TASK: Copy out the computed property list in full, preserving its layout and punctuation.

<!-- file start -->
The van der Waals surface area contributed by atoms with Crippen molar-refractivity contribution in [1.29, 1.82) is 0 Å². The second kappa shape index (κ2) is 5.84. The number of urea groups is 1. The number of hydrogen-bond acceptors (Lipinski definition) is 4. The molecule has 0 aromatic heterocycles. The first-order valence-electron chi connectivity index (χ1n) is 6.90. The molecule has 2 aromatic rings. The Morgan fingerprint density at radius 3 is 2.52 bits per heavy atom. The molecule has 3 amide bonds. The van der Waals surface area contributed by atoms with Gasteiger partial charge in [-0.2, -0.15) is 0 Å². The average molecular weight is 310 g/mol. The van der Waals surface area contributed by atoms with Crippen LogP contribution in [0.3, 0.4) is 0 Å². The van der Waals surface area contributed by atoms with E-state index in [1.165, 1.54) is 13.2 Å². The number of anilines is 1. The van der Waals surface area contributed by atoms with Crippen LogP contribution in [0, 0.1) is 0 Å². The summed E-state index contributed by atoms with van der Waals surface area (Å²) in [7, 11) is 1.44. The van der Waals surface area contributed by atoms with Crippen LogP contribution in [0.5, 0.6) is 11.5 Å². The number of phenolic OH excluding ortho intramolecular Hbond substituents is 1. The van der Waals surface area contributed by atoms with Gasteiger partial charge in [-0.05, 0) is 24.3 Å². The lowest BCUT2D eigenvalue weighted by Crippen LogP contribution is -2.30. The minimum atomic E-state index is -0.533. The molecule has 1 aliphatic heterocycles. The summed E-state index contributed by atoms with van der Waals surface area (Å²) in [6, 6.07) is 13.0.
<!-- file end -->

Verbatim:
The van der Waals surface area contributed by atoms with Crippen molar-refractivity contribution in [1.29, 1.82) is 0 Å². The second kappa shape index (κ2) is 5.84. The number of urea groups is 1. The number of hydrogen-bond acceptors (Lipinski definition) is 4. The molecule has 0 aromatic heterocycles. The first-order valence-electron chi connectivity index (χ1n) is 6.90. The molecule has 2 aromatic rings. The Morgan fingerprint density at radius 3 is 2.52 bits per heavy atom. The molecule has 3 amide bonds. The van der Waals surface area contributed by atoms with Gasteiger partial charge in [-0.2, -0.15) is 0 Å². The average molecular weight is 310 g/mol. The van der Waals surface area contributed by atoms with Crippen LogP contribution in [0.3, 0.4) is 0 Å². The van der Waals surface area contributed by atoms with E-state index in [1.165, 1.54) is 13.2 Å². The number of anilines is 1. The van der Waals surface area contributed by atoms with Crippen LogP contribution in [0, 0.1) is 0 Å². The summed E-state index contributed by atoms with van der Waals surface area (Å²) in [7, 11) is 1.44. The van der Waals surface area contributed by atoms with Crippen LogP contribution in [0.5, 0.6) is 11.5 Å². The number of phenolic OH excluding ortho intramolecular Hbond substituents is 1. The van der Waals surface area contributed by atoms with Gasteiger partial charge in [-0.05, 0) is 24.3 Å². The lowest BCUT2D eigenvalue weighted by Crippen LogP contribution is -2.30. The minimum atomic E-state index is -0.533. The molecule has 1 aliphatic heterocycles. The summed E-state index contributed by atoms with van der Waals surface area (Å²) in [6, 6.07) is 13.0.